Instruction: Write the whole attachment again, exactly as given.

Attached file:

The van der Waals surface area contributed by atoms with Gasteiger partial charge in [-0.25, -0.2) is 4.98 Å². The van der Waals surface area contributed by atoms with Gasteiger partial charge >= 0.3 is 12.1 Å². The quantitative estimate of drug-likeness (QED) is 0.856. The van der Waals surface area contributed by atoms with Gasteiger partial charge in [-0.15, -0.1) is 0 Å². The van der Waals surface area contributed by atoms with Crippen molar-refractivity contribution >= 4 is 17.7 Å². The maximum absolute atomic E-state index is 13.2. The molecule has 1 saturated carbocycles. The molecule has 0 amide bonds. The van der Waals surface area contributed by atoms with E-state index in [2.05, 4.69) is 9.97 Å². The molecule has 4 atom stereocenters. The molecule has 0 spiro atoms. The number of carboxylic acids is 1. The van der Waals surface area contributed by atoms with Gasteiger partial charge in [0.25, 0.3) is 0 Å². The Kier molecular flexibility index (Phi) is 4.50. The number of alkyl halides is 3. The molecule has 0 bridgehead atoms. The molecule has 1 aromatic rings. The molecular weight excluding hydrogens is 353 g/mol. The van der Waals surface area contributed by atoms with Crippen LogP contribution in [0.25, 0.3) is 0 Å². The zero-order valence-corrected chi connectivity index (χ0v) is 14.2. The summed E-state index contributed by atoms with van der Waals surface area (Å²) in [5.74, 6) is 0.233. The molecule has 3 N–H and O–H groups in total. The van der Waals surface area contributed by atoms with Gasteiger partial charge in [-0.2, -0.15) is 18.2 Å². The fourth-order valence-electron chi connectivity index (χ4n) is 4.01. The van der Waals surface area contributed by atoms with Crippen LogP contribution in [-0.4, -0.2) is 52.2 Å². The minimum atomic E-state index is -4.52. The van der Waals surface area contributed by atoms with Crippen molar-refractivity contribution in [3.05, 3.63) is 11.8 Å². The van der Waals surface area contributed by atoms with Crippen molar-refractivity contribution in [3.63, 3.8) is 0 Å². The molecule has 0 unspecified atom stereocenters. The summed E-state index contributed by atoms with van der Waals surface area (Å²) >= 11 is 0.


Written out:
The van der Waals surface area contributed by atoms with Gasteiger partial charge in [-0.25, -0.2) is 4.98 Å². The van der Waals surface area contributed by atoms with Gasteiger partial charge >= 0.3 is 12.1 Å². The quantitative estimate of drug-likeness (QED) is 0.856. The van der Waals surface area contributed by atoms with Gasteiger partial charge in [-0.15, -0.1) is 0 Å². The van der Waals surface area contributed by atoms with Crippen molar-refractivity contribution >= 4 is 17.7 Å². The maximum absolute atomic E-state index is 13.2. The molecule has 1 saturated carbocycles. The molecule has 0 amide bonds. The van der Waals surface area contributed by atoms with E-state index in [2.05, 4.69) is 9.97 Å². The molecule has 4 atom stereocenters. The molecule has 0 spiro atoms. The number of carboxylic acids is 1. The van der Waals surface area contributed by atoms with Gasteiger partial charge in [0.25, 0.3) is 0 Å². The Kier molecular flexibility index (Phi) is 4.50. The number of alkyl halides is 3. The molecule has 0 bridgehead atoms. The molecule has 1 aromatic rings. The molecular weight excluding hydrogens is 353 g/mol. The van der Waals surface area contributed by atoms with Crippen LogP contribution in [0.25, 0.3) is 0 Å². The zero-order valence-corrected chi connectivity index (χ0v) is 14.2. The summed E-state index contributed by atoms with van der Waals surface area (Å²) in [5.74, 6) is 0.233. The molecule has 3 N–H and O–H groups in total. The van der Waals surface area contributed by atoms with Gasteiger partial charge in [-0.2, -0.15) is 18.2 Å². The fourth-order valence-electron chi connectivity index (χ4n) is 4.01. The van der Waals surface area contributed by atoms with Crippen LogP contribution in [-0.4, -0.2) is 52.2 Å². The minimum atomic E-state index is -4.52. The van der Waals surface area contributed by atoms with Crippen molar-refractivity contribution in [3.05, 3.63) is 11.8 Å². The van der Waals surface area contributed by atoms with Crippen molar-refractivity contribution in [3.63, 3.8) is 0 Å². The molecule has 0 unspecified atom stereocenters. The summed E-state index contributed by atoms with van der Waals surface area (Å²) >= 11 is 0.